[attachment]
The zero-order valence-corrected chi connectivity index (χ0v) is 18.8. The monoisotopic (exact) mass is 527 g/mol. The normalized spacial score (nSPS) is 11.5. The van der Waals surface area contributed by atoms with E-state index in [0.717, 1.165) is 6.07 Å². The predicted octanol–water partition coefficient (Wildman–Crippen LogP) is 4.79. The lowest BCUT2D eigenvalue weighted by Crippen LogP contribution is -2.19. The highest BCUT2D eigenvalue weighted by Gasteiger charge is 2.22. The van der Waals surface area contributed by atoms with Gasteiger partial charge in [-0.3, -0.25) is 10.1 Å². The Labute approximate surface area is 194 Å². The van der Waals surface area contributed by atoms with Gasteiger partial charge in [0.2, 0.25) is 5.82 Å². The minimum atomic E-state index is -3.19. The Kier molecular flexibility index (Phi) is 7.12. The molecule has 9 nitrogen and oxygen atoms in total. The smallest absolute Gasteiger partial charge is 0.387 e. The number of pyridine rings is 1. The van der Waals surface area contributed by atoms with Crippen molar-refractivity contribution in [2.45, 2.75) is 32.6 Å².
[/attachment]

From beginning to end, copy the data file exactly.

The zero-order valence-corrected chi connectivity index (χ0v) is 18.8. The monoisotopic (exact) mass is 527 g/mol. The normalized spacial score (nSPS) is 11.5. The van der Waals surface area contributed by atoms with E-state index in [0.717, 1.165) is 6.07 Å². The predicted octanol–water partition coefficient (Wildman–Crippen LogP) is 4.79. The lowest BCUT2D eigenvalue weighted by Crippen LogP contribution is -2.19. The highest BCUT2D eigenvalue weighted by Gasteiger charge is 2.22. The van der Waals surface area contributed by atoms with Gasteiger partial charge in [-0.3, -0.25) is 10.1 Å². The Labute approximate surface area is 194 Å². The van der Waals surface area contributed by atoms with Gasteiger partial charge in [0.2, 0.25) is 5.82 Å². The minimum atomic E-state index is -3.19. The Kier molecular flexibility index (Phi) is 7.12. The molecule has 9 nitrogen and oxygen atoms in total. The smallest absolute Gasteiger partial charge is 0.387 e. The number of pyridine rings is 1. The van der Waals surface area contributed by atoms with Crippen molar-refractivity contribution in [2.45, 2.75) is 32.6 Å².